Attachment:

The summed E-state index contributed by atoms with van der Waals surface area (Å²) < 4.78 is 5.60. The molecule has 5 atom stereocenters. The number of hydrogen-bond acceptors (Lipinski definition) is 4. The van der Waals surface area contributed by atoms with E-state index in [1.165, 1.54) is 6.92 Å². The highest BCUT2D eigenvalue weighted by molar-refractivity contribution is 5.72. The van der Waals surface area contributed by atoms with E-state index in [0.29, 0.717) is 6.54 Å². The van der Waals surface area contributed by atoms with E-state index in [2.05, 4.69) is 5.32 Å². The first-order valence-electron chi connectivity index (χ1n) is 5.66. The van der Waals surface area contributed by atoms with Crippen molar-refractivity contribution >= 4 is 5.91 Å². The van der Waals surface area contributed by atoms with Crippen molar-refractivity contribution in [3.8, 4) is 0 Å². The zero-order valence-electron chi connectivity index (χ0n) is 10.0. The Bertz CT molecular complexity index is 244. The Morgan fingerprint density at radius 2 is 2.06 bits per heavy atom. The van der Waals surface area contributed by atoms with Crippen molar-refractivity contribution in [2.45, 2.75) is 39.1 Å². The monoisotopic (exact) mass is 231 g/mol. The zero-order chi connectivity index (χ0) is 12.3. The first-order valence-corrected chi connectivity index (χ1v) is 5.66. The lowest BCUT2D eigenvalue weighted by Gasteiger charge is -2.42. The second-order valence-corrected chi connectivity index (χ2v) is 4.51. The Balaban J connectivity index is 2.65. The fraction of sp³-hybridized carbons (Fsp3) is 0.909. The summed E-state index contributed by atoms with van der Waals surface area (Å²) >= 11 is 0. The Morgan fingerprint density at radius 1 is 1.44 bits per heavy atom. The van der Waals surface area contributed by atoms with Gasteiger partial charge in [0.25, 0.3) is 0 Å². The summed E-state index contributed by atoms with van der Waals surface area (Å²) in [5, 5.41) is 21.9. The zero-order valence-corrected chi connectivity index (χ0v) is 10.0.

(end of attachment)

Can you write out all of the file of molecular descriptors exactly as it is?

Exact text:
The summed E-state index contributed by atoms with van der Waals surface area (Å²) < 4.78 is 5.60. The molecule has 5 atom stereocenters. The number of hydrogen-bond acceptors (Lipinski definition) is 4. The van der Waals surface area contributed by atoms with E-state index in [1.165, 1.54) is 6.92 Å². The highest BCUT2D eigenvalue weighted by molar-refractivity contribution is 5.72. The van der Waals surface area contributed by atoms with E-state index in [0.29, 0.717) is 6.54 Å². The van der Waals surface area contributed by atoms with E-state index in [2.05, 4.69) is 5.32 Å². The first-order valence-electron chi connectivity index (χ1n) is 5.66. The van der Waals surface area contributed by atoms with Crippen molar-refractivity contribution >= 4 is 5.91 Å². The van der Waals surface area contributed by atoms with Crippen molar-refractivity contribution in [3.8, 4) is 0 Å². The zero-order valence-electron chi connectivity index (χ0n) is 10.0. The Bertz CT molecular complexity index is 244. The Morgan fingerprint density at radius 2 is 2.06 bits per heavy atom. The van der Waals surface area contributed by atoms with Crippen molar-refractivity contribution in [2.45, 2.75) is 39.1 Å². The monoisotopic (exact) mass is 231 g/mol. The zero-order chi connectivity index (χ0) is 12.3. The first-order valence-corrected chi connectivity index (χ1v) is 5.66. The lowest BCUT2D eigenvalue weighted by Gasteiger charge is -2.42. The second-order valence-corrected chi connectivity index (χ2v) is 4.51. The Balaban J connectivity index is 2.65. The fraction of sp³-hybridized carbons (Fsp3) is 0.909. The summed E-state index contributed by atoms with van der Waals surface area (Å²) >= 11 is 0. The Morgan fingerprint density at radius 1 is 1.44 bits per heavy atom. The van der Waals surface area contributed by atoms with Gasteiger partial charge in [0.25, 0.3) is 0 Å². The summed E-state index contributed by atoms with van der Waals surface area (Å²) in [5, 5.41) is 21.9. The zero-order valence-corrected chi connectivity index (χ0v) is 10.0.